Into the darkness we must go

Into the darkness we must go

This piece was written for and spoken at the third of three Lenten chapels at CMU this spring, with the theme “Darkness in Community.” It is primarily a spoken piece; the transcript is provided for reference.

-Samantha Peters

To listen to the audio, simply press play:

Audio clip: Adobe Flash Player (version 9 or above) is required to play this audio clip. Download the latest version here. You also need to have JavaScript enabled in your browser.

Into the darkness we must go;

Gone, gone is the light.

Into the darkness we must go;

Gone, gone is the light.

These are the lyrics of the song by Gord Johnson that ends every Sunday evening service at saint benedict’s table during Lent. Somber words that we sing as our priest makes his way to each lit candle in the church, and snuffs it out. I remember feeling a surge of resistance the first time I experienced this. Surely a church service should move from darkness to light, not the other way around. Surely we should be sent out with a promise of hope, not an assertion that the light is gone. At the very least, surely we are expected to carry a candle into the darkness…. But no: Gone, gone is the light.

It’s now my third season walking with this church through Lent, and the song still troubles me. What is it calling us to? For whom is it true that the light is gone? We must ask this question because it’s not that “Into the darkness we may go if we so choose,” but “Into the darkness we must go.”

For whom is it true that the light is gone?

It may be true for those who are lonely:

Those for whom company is scarce,

Or whose communities reject them.

Into the dull darkness of loneliness we must go.

It may be true for those who suffer chronic pain:

Those who feel their body has betrayed them,

Or who know that their suffering cannot be cured, only endured.

Into the agonizing darkness of pain we must go.

The light may be gone for those who suffer depression:

Those whose illness convinces them they are worth less than others,

And for whom the shame of their struggle drives them into even lower spirits.

 Into the cruel darkness of depression we must go.

The light may be gone for those who are trapped:

In an abusive relationship,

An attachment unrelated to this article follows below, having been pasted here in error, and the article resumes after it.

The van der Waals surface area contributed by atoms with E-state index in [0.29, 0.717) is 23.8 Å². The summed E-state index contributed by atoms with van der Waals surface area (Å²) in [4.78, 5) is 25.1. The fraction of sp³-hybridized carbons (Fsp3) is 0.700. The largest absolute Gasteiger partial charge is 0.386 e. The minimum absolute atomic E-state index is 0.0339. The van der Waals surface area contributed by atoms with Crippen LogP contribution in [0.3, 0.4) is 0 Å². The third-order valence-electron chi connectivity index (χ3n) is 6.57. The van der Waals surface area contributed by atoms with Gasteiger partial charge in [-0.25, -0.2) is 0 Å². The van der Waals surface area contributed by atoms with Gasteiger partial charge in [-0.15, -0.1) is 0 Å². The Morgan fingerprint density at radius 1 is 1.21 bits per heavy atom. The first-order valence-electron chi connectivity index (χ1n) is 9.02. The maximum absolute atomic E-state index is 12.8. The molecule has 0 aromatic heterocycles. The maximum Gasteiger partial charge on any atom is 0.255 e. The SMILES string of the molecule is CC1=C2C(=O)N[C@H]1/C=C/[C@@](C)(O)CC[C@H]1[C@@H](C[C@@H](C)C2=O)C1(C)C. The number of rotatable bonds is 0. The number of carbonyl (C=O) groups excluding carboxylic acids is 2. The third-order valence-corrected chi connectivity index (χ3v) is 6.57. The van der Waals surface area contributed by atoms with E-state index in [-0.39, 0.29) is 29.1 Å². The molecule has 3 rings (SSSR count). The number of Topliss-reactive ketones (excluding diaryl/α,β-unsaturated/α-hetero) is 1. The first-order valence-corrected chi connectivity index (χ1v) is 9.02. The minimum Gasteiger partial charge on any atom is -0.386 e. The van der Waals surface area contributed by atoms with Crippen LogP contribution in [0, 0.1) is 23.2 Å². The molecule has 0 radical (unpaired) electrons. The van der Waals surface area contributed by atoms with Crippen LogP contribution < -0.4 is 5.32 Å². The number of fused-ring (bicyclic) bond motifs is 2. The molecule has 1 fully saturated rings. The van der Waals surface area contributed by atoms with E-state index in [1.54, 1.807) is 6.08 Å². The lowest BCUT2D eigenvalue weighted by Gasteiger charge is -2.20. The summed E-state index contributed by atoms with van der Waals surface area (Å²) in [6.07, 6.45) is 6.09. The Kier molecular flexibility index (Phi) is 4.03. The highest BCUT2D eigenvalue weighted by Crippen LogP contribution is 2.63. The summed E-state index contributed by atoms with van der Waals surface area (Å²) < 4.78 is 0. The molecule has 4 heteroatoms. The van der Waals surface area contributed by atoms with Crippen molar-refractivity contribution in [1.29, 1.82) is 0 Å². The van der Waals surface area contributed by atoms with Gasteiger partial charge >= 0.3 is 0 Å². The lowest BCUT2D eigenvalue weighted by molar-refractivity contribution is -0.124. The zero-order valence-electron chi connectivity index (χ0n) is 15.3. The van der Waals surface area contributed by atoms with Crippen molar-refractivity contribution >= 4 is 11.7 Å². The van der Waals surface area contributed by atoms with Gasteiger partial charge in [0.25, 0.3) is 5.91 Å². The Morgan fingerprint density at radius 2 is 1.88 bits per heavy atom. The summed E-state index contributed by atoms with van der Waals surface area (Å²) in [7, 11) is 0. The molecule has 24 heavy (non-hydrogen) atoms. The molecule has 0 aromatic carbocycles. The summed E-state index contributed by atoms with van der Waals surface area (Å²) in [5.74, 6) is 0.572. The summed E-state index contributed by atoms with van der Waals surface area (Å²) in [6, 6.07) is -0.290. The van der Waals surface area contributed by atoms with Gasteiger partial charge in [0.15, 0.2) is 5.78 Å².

Or in slavery,

Or in cycles of poverty,

Or in systems of corruption;

Those for whom no escape is in sight.

Into the crippling darkness of being trapped we must go.

Often, when we enter into darkness with people who are lonely, or in pain, or depressed, or trapped, or in some other place where the light is gone – often our impulse is to say, “It’s going to get better,” – but when that just isn’t true, the well-intended encouragement sounds cheap. Sometimes we want to say, “Jesus has risen from the grave and defeated death,” – but when the other simply cannot receive this news because it looks as though death still very much has the upper hand, this can feel alienating. Our efforts to bring hope can come off as an attempt at a quick fix, an attempt to chase away the darkness because of fear or discomfort. But darkness is the truth of some of our lives, and we who live in the darkness long more than anything for someone just to dwell with us there for a time in companionship.

Bruce Cockburn has a lyric that goes like this:

Sometimes the best map will not guide you,

You can’t see what’s round the bend;

Sometimes the road leads through dark places,

Sometimes the darkness is your friend.

It’s true that part of our call is to proclaim our bold hope in the Easter Day resurrection and, to quote another of Cockburn’s lyrics, “to kick at the darkness ‘till it bleeds daylight.” But part of our call is also to seek out those for whom hope is far off, those who live in the heavy truth of Good Friday, and to dwell with them in their darkness. For it may turn out that the darkness is a friend.

Ultimately, the people who live in darkness are not an Other, they are us. Ultimately, the road leads through dark places for each of us. We all will face grief, pain, and finally our own deaths. We all will find ourselves in the dark, be it our own or that of our community, and will be faced with the choice to chase it away or to seek the wisdom of its company. May it be that we come to know darkness as a friend, and may we seek out the companionship of each other as we dwell there.

Into the darkness we must go;

Gone, gone is the light.

 

Leave a Reply

Your email address will not be published.